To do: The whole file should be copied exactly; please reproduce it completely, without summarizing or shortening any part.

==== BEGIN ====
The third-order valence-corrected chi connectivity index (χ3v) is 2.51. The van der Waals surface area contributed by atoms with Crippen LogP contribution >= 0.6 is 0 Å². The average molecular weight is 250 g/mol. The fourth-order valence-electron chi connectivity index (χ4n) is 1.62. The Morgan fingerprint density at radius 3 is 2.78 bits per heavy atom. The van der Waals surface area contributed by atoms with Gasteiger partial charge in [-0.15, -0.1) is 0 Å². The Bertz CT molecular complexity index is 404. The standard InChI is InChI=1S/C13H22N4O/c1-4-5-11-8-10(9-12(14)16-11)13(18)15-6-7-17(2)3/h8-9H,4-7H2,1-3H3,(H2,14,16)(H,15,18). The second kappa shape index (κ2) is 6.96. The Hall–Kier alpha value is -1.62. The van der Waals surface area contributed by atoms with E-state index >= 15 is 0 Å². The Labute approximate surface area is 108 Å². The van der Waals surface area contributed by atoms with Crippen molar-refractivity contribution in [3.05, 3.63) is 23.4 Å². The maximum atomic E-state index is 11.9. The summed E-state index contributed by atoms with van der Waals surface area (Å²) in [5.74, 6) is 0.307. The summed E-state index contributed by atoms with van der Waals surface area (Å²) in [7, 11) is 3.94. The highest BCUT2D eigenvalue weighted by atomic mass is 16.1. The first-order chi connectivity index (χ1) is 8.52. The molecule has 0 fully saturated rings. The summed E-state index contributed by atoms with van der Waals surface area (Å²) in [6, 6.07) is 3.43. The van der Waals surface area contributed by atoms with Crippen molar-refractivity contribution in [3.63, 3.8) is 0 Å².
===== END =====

The third-order valence-corrected chi connectivity index (χ3v) is 2.51. The van der Waals surface area contributed by atoms with Crippen LogP contribution >= 0.6 is 0 Å². The average molecular weight is 250 g/mol. The fourth-order valence-electron chi connectivity index (χ4n) is 1.62. The Morgan fingerprint density at radius 3 is 2.78 bits per heavy atom. The van der Waals surface area contributed by atoms with Gasteiger partial charge in [-0.15, -0.1) is 0 Å². The Bertz CT molecular complexity index is 404. The standard InChI is InChI=1S/C13H22N4O/c1-4-5-11-8-10(9-12(14)16-11)13(18)15-6-7-17(2)3/h8-9H,4-7H2,1-3H3,(H2,14,16)(H,15,18). The second kappa shape index (κ2) is 6.96. The Hall–Kier alpha value is -1.62. The van der Waals surface area contributed by atoms with E-state index >= 15 is 0 Å². The Labute approximate surface area is 108 Å². The van der Waals surface area contributed by atoms with Crippen molar-refractivity contribution in [3.05, 3.63) is 23.4 Å². The maximum atomic E-state index is 11.9. The summed E-state index contributed by atoms with van der Waals surface area (Å²) in [5.74, 6) is 0.307. The summed E-state index contributed by atoms with van der Waals surface area (Å²) in [7, 11) is 3.94. The highest BCUT2D eigenvalue weighted by atomic mass is 16.1. The first-order chi connectivity index (χ1) is 8.52. The molecule has 0 fully saturated rings. The summed E-state index contributed by atoms with van der Waals surface area (Å²) in [6, 6.07) is 3.43. The van der Waals surface area contributed by atoms with Crippen molar-refractivity contribution in [3.63, 3.8) is 0 Å².